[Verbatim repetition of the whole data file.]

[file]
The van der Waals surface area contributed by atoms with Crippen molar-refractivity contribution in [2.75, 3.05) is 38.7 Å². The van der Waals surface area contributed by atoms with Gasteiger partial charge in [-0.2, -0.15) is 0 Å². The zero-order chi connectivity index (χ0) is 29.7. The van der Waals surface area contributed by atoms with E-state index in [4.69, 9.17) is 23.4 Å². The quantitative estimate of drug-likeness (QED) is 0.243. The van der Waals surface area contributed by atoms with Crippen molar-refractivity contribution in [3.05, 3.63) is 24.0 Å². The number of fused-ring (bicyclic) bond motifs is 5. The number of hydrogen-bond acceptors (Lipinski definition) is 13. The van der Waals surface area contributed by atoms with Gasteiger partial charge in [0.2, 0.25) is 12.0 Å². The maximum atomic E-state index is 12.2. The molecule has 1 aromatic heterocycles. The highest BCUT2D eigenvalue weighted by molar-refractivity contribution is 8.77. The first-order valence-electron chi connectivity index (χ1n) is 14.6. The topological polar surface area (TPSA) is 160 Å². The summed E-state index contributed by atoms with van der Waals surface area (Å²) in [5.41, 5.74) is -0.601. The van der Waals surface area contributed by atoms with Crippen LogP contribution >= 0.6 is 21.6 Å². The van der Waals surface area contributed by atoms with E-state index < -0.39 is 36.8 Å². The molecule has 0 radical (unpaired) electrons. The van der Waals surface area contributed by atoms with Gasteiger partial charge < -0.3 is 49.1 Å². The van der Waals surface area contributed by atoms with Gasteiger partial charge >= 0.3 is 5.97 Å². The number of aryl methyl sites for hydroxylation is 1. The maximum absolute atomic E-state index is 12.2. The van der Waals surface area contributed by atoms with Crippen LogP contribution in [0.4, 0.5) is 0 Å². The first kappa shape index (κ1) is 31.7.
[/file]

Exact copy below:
The van der Waals surface area contributed by atoms with Crippen molar-refractivity contribution in [2.75, 3.05) is 38.7 Å². The van der Waals surface area contributed by atoms with Gasteiger partial charge in [-0.2, -0.15) is 0 Å². The zero-order chi connectivity index (χ0) is 29.7. The van der Waals surface area contributed by atoms with E-state index in [4.69, 9.17) is 23.4 Å². The quantitative estimate of drug-likeness (QED) is 0.243. The van der Waals surface area contributed by atoms with Crippen molar-refractivity contribution in [3.05, 3.63) is 24.0 Å². The number of fused-ring (bicyclic) bond motifs is 5. The number of hydrogen-bond acceptors (Lipinski definition) is 13. The van der Waals surface area contributed by atoms with Gasteiger partial charge in [0.2, 0.25) is 12.0 Å². The maximum atomic E-state index is 12.2. The molecule has 1 aromatic heterocycles. The highest BCUT2D eigenvalue weighted by molar-refractivity contribution is 8.77. The first-order valence-electron chi connectivity index (χ1n) is 14.6. The topological polar surface area (TPSA) is 160 Å². The summed E-state index contributed by atoms with van der Waals surface area (Å²) in [5.41, 5.74) is -0.601. The van der Waals surface area contributed by atoms with Crippen LogP contribution >= 0.6 is 21.6 Å². The van der Waals surface area contributed by atoms with E-state index < -0.39 is 36.8 Å². The molecule has 0 radical (unpaired) electrons. The van der Waals surface area contributed by atoms with Gasteiger partial charge < -0.3 is 49.1 Å². The van der Waals surface area contributed by atoms with Gasteiger partial charge >= 0.3 is 5.97 Å². The number of aryl methyl sites for hydroxylation is 1. The maximum absolute atomic E-state index is 12.2. The van der Waals surface area contributed by atoms with Crippen LogP contribution in [0.4, 0.5) is 0 Å². The first kappa shape index (κ1) is 31.7.